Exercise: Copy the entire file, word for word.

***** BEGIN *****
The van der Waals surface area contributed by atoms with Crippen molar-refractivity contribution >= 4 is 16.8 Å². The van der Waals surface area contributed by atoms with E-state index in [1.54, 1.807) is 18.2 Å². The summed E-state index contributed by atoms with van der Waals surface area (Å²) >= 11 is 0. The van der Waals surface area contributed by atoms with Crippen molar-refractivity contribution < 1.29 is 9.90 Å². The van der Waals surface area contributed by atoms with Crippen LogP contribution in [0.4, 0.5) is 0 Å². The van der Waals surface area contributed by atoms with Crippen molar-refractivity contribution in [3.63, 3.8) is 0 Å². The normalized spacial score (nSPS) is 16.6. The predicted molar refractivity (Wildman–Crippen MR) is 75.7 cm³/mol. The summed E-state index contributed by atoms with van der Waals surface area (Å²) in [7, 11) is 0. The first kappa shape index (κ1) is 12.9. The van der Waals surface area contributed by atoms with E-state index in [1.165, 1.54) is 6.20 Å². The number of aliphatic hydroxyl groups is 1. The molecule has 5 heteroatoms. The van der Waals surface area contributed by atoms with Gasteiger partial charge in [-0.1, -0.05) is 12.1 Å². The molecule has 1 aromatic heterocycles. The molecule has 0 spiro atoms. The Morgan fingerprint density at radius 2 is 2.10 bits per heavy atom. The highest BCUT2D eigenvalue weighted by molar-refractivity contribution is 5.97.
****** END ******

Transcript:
The van der Waals surface area contributed by atoms with Crippen molar-refractivity contribution >= 4 is 16.8 Å². The van der Waals surface area contributed by atoms with E-state index in [1.54, 1.807) is 18.2 Å². The summed E-state index contributed by atoms with van der Waals surface area (Å²) >= 11 is 0. The van der Waals surface area contributed by atoms with Crippen molar-refractivity contribution < 1.29 is 9.90 Å². The van der Waals surface area contributed by atoms with Crippen LogP contribution in [0.4, 0.5) is 0 Å². The van der Waals surface area contributed by atoms with Crippen molar-refractivity contribution in [3.63, 3.8) is 0 Å². The normalized spacial score (nSPS) is 16.6. The predicted molar refractivity (Wildman–Crippen MR) is 75.7 cm³/mol. The summed E-state index contributed by atoms with van der Waals surface area (Å²) in [7, 11) is 0. The first kappa shape index (κ1) is 12.9. The van der Waals surface area contributed by atoms with E-state index in [1.165, 1.54) is 6.20 Å². The number of aliphatic hydroxyl groups is 1. The molecule has 5 heteroatoms. The van der Waals surface area contributed by atoms with Gasteiger partial charge in [-0.1, -0.05) is 12.1 Å². The molecule has 1 aromatic heterocycles. The molecule has 0 spiro atoms. The Morgan fingerprint density at radius 2 is 2.10 bits per heavy atom. The highest BCUT2D eigenvalue weighted by molar-refractivity contribution is 5.97.